McCay's daughter Mardi matriculated from Sacré Cœur School in 1914 and earned Master of Arts and Diploma of Education degrees from the University of Melbourne. In 1922, she entered the Society of the Sacred Heart.[85] She taught at Kincoppal-Rose Bay, School of the Sacred Heart, Sydney until 1956 when she returned to Sacré Cœur as Mistress of Studies. Bixie also attended Sacré Cœur and the University of Melbourne, at Janet Clarke Hall, where she became only the third woman in Victoria to earn a Master of Laws degree, and was enrolled as a barrister on 10 June 1925. Like Joan Rosanove, she could not obtain room in the Selborne Chambers, as women were not allowed to do so, so she put up her plate in the building next door. McCay followed his daughter and became a barrister, enrolling on 8 October 1925.[86] In 1930, she married George Reid, a young barrister who later became Attorney-General of Victoria.[87]

McCay became ill in 1930 with cancer. In his last months he destroyed all his papers. He died on 12 October 1930. He was survived by his daughters, now Reverend Mother McCay and Mrs George Reid, and six brothers and two sisters.[4] He was given, at his request, a non-military funeral at Cairns Memorial Presbyterian Church in East Melbourne, and was buried at Box Hill Cemetery. For pallbearers he had Generals John Monash, Harold Edward Elliott, Cecil Henry Foott, R.E. Williams, and J. Stanley, along with Sir William McBeath, the chairman of the State Savings Bank; William Thwaites, his law partner; and businessman A. S. Baillieu. Among the other mourners was Generals Brudenell White and John Patrick McGlinn, who had been his deputy commander of AIF Depots in the United Kingdom; John Latham, the Leader of the Opposition; Dr W. S. Littlejohn, the headmaster of Scotch College and Sir John MacFarland, the Chancellor of the University of Melbourne.[88]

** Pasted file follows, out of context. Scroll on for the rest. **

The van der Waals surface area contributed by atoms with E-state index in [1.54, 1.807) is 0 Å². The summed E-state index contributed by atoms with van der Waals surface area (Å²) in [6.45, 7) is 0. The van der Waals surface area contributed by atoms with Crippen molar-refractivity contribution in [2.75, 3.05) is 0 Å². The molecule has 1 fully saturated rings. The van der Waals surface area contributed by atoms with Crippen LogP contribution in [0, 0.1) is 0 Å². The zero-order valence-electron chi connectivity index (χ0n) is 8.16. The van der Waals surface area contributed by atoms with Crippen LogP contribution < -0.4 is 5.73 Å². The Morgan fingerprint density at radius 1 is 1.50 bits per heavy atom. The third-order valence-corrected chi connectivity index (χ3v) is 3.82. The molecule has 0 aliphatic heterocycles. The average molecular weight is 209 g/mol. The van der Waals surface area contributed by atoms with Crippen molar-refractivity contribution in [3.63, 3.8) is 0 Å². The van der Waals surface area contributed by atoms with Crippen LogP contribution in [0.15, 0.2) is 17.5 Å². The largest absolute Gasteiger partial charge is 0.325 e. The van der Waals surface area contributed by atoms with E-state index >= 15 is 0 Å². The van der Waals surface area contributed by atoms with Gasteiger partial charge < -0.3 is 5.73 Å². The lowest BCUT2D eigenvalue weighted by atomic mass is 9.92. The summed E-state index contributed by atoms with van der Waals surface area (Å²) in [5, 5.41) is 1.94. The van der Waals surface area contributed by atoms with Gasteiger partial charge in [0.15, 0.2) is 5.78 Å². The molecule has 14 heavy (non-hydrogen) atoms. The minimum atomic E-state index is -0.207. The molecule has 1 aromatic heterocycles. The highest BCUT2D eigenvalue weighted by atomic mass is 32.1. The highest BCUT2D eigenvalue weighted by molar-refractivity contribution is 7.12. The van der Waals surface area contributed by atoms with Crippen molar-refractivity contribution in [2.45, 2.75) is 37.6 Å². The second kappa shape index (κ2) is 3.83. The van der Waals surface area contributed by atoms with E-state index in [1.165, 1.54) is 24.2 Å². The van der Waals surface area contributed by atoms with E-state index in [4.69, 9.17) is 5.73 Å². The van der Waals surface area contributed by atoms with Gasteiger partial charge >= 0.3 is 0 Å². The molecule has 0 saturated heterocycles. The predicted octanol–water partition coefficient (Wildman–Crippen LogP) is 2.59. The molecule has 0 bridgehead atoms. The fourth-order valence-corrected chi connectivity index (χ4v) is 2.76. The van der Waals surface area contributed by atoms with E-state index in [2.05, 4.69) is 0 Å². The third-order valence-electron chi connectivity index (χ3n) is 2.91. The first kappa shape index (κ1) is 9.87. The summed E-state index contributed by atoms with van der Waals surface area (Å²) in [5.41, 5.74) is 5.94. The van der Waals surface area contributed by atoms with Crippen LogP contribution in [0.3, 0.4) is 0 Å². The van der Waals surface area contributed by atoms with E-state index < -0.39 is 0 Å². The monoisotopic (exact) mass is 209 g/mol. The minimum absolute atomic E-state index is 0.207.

McCay is a controversial figure in Australian history. Disagreement about his significance and reputation began before his death and continues to the present. General Sir Brudenell White considered McCay to be "one of the greatest soldiers that ever served Australia, greater even than Monash."[89] McCay's achievements included the creation of the Military Board and the Australian Army Intelligence Corps, and the development of the Staff Corps, "laying the foundations on which the Australian Army was built."[89] In writing Volume III of the Official History of Australia in the War of 1914–1918, which covered 1916, official historian Charles Bean exonerated McCay of blame for Fromelles. This led to a public debate in the pages of The Bulletin in 1929 between critics of McCay and his defenders, led by General Elliott.[90] A revival of interest in Australian military history and the rediscovery of graves at Fromelles in the 21st Century led to a number of books being written about the battle, which tended to be critical of McCay.[91]


  1. ^ McMullin 2006
  2. ^ a b c d e f Serle, Geoffrey (1986). "McCay, Sir James Whiteside (1864 – 1930)". Australian Dictionary of Biography. Canberra: Australian National University. Retrieved 1 December 2009.